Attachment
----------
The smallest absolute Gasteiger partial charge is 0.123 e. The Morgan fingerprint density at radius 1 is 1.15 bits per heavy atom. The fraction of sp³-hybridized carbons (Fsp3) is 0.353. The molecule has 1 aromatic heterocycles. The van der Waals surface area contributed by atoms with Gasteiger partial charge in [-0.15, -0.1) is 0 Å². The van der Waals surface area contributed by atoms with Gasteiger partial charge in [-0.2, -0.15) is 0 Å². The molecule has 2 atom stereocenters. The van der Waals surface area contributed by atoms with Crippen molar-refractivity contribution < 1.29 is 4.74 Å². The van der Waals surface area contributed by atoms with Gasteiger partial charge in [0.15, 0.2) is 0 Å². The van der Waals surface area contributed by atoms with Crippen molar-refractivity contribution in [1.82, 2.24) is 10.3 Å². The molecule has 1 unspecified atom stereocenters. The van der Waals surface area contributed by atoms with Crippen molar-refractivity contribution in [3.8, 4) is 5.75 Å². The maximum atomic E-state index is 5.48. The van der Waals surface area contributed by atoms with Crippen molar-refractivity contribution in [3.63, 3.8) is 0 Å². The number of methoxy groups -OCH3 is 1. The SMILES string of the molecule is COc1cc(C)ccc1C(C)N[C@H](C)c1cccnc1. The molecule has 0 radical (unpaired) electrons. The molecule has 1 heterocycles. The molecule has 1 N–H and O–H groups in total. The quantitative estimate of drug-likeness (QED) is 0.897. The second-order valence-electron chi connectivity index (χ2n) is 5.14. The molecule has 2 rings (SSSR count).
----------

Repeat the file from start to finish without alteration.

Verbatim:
The smallest absolute Gasteiger partial charge is 0.123 e. The Morgan fingerprint density at radius 1 is 1.15 bits per heavy atom. The fraction of sp³-hybridized carbons (Fsp3) is 0.353. The molecule has 1 aromatic heterocycles. The van der Waals surface area contributed by atoms with Gasteiger partial charge in [-0.15, -0.1) is 0 Å². The van der Waals surface area contributed by atoms with Gasteiger partial charge in [-0.2, -0.15) is 0 Å². The molecule has 2 atom stereocenters. The van der Waals surface area contributed by atoms with Crippen molar-refractivity contribution < 1.29 is 4.74 Å². The van der Waals surface area contributed by atoms with Gasteiger partial charge in [0.15, 0.2) is 0 Å². The van der Waals surface area contributed by atoms with Crippen molar-refractivity contribution in [1.82, 2.24) is 10.3 Å². The molecule has 1 unspecified atom stereocenters. The van der Waals surface area contributed by atoms with Crippen molar-refractivity contribution in [3.8, 4) is 5.75 Å². The maximum atomic E-state index is 5.48. The van der Waals surface area contributed by atoms with Crippen molar-refractivity contribution in [3.63, 3.8) is 0 Å². The number of methoxy groups -OCH3 is 1. The SMILES string of the molecule is COc1cc(C)ccc1C(C)N[C@H](C)c1cccnc1. The molecule has 0 radical (unpaired) electrons. The molecule has 1 heterocycles. The molecule has 1 N–H and O–H groups in total. The quantitative estimate of drug-likeness (QED) is 0.897. The second-order valence-electron chi connectivity index (χ2n) is 5.14. The molecule has 2 rings (SSSR count).